- Open enrollment begins for next school year. The Sioux Falls School District open enrollment started Dec. 1, and applications can be submitted online or in-person.
Council brings back program to preserve building façades
Simplified: The Sioux Falls City Council voted Tuesday to bring back a façades easement program – essentially a way to preserve the historical character of buildings in the city's core.
Why it matters
- The vote Tuesday passed a resolution to take $120,000 out of the streets' five-year capital budget and move it to a new core façade revitalization project.
- It's not really a new project, though. Sioux Falls for years had a façade easement program in place to help offset the costs to building owners for the upkeep of their historic building façades.
- The plan saw unanimous support from the council as well as vocal support from a couple of building owners who gave their input ahead of the vote.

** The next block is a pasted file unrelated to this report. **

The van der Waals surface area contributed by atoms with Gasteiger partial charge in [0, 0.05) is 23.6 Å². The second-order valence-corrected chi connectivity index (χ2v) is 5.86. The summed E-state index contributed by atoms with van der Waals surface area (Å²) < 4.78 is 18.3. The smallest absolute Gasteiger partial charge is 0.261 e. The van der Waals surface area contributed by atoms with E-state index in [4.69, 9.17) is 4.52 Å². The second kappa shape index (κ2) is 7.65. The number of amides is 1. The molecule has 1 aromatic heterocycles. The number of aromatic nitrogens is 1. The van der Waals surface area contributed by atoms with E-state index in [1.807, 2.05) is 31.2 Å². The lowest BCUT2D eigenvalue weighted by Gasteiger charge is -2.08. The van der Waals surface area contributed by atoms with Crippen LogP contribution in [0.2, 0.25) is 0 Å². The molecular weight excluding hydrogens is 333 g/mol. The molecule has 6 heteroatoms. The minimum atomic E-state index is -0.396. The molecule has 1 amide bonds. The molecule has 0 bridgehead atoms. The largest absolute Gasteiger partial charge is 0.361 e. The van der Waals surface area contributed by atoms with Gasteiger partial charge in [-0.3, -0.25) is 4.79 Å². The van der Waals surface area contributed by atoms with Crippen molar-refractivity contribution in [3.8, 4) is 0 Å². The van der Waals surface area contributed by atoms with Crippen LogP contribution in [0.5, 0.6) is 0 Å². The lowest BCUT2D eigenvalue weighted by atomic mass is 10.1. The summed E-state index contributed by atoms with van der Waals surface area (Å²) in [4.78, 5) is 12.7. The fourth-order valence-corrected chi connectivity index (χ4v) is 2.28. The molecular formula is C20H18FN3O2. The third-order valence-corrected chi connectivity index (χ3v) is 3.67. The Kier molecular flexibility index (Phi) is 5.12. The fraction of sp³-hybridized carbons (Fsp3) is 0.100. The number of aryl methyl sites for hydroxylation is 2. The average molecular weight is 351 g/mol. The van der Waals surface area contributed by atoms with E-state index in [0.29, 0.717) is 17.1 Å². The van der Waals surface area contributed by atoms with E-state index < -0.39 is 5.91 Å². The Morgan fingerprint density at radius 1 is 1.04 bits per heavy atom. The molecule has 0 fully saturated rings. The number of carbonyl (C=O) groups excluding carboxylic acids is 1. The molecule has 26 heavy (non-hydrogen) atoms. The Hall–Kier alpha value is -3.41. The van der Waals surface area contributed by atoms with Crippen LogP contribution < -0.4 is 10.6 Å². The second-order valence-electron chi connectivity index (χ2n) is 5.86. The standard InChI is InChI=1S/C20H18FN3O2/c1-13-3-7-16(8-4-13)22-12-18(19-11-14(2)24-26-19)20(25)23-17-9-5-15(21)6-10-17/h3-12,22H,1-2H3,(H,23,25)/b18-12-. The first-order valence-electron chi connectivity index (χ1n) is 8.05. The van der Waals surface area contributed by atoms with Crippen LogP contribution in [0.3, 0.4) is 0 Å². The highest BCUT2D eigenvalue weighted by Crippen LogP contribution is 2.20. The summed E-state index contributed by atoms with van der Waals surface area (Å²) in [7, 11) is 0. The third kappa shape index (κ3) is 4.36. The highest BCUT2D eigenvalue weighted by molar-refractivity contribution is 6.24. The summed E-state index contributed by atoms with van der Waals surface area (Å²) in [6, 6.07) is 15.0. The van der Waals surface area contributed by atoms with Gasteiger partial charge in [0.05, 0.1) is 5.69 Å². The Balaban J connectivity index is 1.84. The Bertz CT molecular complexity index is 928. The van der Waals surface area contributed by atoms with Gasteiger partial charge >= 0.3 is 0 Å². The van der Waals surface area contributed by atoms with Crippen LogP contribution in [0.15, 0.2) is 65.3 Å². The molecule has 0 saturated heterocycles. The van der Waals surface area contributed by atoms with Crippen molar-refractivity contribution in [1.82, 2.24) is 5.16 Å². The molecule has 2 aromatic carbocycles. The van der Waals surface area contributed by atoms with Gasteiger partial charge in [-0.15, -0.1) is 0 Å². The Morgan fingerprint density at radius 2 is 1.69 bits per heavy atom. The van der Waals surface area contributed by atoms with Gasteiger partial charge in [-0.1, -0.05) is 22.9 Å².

"This resolution (funds) a program the city has that was very successful," said Councilor Curt Soehl, who co-sponsored the resolution with Councilor Christine Erickson. "And now we're going to breathe some new life into it."
THIS AND THAT
Stuff to do:
- Spread some cheer. Beautique in Brandon is organizing gift donations for residents at Bethany Meadows in a "Santa for Seniors" event. More details on how to participate here.
- Give Good Night a listen. The Good Night Theater Collective's annual Yuletide Cabaret is bringing holiday tunes to the Washington Pavilion starting 7:30 p.m. Thursday and Friday. Tickets here.
- Drink coffee, buy books. REACH Literacy is hosting a pop-up book sale at The Source from 9 a.m. to noon on Saturday.
- See Santa. Ol' St. Nick has a busy weekend in Sioux Falls. You can catch him Saturday at Elegant Mommy, Lewis Drug, the Washington Pavilion, Calico Skies and his usual holiday spot at the Empire Mall.
What I'm falling for this week:
- The Sioux Falls man who mapped out the best route to see local Christmas lights
- I Really Get Into (streaming) It